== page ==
| This is the first book of Imae Yoshitomo (1932 -), and a forerunner
of Japanese humorous children's literature after the war. |
A junior high school freshman, Yamane Jirô, called Pinky because his face is easily flushed, goes to his mother's hometown during summer vacation by himself. He admires Takasugi Shinsaku, and he regards his travel as training to be like Takasugi. He meets his childhood friend, Akiyo, there and knows that village children earn money by fishing and catching frogs in order to have a library at school. Jirô joins them in catching eels. Meanwhile, Ichirô and Saburô, Jirô's classmates, and Mr. Iyama, his classroom teacher, follow Jirô and come to the village. On the day of summer festival, village gangs try to steal cement for the school library. Jirô comes to know that and, although once he was caught, he has escaped and catches the gangs with his friends and his teacher. Through these experiences, Jirô matures.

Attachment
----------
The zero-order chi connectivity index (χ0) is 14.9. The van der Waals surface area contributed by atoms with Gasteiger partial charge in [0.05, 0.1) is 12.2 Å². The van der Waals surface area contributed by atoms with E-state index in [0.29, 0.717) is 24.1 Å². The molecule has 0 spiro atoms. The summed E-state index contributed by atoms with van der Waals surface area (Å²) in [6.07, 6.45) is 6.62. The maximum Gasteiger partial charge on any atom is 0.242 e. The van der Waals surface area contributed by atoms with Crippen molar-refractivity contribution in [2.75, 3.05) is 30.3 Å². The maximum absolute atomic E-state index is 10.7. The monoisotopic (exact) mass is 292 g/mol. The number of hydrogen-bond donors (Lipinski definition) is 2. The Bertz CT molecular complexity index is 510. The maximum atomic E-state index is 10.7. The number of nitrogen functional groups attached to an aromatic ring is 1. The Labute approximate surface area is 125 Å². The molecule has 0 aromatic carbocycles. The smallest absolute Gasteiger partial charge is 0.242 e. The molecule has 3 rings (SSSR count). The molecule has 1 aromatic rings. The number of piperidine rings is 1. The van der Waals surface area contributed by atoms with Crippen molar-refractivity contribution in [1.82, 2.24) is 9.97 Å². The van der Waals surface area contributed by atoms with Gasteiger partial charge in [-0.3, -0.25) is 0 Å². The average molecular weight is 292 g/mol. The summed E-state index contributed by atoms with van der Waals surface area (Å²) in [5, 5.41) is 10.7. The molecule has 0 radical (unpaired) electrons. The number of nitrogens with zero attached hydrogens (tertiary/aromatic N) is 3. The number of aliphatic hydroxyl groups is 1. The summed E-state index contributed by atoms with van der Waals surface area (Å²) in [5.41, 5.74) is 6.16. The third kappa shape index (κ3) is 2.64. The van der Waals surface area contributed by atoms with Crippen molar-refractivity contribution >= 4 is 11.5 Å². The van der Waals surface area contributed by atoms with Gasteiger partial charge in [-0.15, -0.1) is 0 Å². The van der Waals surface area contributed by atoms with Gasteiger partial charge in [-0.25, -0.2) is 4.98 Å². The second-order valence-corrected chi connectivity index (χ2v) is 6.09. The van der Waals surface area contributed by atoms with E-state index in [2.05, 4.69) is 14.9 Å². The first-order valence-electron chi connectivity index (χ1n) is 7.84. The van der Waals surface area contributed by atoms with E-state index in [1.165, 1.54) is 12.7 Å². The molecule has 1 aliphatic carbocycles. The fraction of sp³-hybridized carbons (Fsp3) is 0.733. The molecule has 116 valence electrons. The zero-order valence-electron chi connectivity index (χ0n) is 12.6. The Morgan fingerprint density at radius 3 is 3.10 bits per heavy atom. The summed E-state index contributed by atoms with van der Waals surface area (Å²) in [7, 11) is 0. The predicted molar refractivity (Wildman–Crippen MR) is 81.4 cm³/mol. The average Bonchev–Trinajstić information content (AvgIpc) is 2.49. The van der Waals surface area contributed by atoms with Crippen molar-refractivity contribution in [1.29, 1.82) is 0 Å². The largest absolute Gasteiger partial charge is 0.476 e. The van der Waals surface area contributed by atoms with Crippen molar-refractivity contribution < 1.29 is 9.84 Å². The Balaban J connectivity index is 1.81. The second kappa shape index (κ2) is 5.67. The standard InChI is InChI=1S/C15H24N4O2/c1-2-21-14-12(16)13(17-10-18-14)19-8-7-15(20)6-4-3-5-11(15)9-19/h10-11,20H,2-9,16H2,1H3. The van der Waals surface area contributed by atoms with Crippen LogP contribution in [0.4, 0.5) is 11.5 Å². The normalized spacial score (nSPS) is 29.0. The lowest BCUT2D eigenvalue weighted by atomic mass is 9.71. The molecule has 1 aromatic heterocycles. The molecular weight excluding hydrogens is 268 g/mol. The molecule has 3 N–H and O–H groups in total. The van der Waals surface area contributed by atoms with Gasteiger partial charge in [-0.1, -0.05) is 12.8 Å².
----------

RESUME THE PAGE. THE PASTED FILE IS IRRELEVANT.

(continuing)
This story was first appeared serially in Gifu Nichinichi Shimbun [Gifu Daily News]. The author Imae said that Erich kästner influenced him in the way of describing groups of children. The description of laughter, which appears very often in this story, creates a cheerful atmosphere. The expectation of post-war democratic education can be seen in this story. The sea over the mountains symbolizes the future of children.
Illustrations in black and white are by Chô Shinta, which go very well with the story and create a light-hearted humor.
Yama no Mukô wa Aoi Umi Datta gathered little attention when it was published, but Tsurumi Shunsuke's comment for the Kadokawa Pocket Book edition in 1973 caused the re-evaluation of this story. One critic praised its humor and the element of first love in the story, while others criticized its over optimism or overly understanding adult characters. It was published in several editions from Rironsha and Kadokawa Shoten. It is said that in 40 years Rironsha has sold more than 130,000 copies.